What Homeowners Needs to Know About a Pre-purchase Building Inspection

Before buying any home, an inspection is typically done. In many areas this is a legal requirement, but even if not, a lender may require it. This is to ensure that the home is structurally sound and that everything is built up to local government codes.

Unfortunately many first-time homebuyers don't realise what is, and what is not, included in that pre-purchase building inspection. They may only assume that an inspector will look at and evaluate all aspects of a home, even telling them if it's worth the purchase price. If you've never had a pre-purchase building inspection done, note a few factors to keep in mind about the process.

1. Know what is up to code.

A building inspection is done to ensure that the building is up to local codes, but as a potential buyer, you need to understand what is covered by those codes. Those codes will usually include inspecting the structure of the home, including the foundation and roof, as well as plumbing and electrical systems.

Note, inspecting the structure of a home may not include aesthetics, such as the condition of the tiles used on the floors or the age of the carpeting, or broken items that are not included in building codes, such as ripped screens in the windows or a screen door that doesn't close. Don't assume that a building inspection will include checking every detail of a home you might want to purchase, but understand what will actually be checked by an inspector.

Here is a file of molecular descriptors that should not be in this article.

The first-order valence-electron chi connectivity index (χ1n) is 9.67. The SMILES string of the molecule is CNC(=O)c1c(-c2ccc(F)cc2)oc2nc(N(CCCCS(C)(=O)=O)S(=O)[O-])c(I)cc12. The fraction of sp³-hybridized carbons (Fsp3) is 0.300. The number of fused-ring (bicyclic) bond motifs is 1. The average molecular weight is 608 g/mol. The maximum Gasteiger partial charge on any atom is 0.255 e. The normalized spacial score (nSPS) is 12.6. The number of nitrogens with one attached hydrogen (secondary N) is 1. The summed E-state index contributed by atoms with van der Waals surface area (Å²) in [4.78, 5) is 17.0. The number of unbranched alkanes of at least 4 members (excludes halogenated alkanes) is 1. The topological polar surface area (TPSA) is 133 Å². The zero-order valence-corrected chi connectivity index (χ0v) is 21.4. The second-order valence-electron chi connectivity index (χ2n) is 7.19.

Since a standard pre-purchase inspection is not going to include every detail of the home's condition, you might want to consider additional inspections. These may include inspecting for mold, asbestos or for pest infestation.

2. Know the value of the home.

A building inspection will not tell you the value of a home, but you can use it to help you determine if you're offering the right price for it. As an example, if a building inspection notes major leaks to the roof, you may know to lower your price to accommodate those repairs. However, if the inspections notes that the roof is brand new, the foundation has recently been underpinned for added strength, and the plumbing has been upgraded, then you may know that the buyer is asking a fair price for the home and it may be worth the investment or purchase.

The inspection may not be able to give you a value on the home in terms of actual figures, but the information it offers as to the home's condition can be just as useful. Learn more about what is and isn't included in an inspection by contacting inspectors like Safe House Property Consultants.


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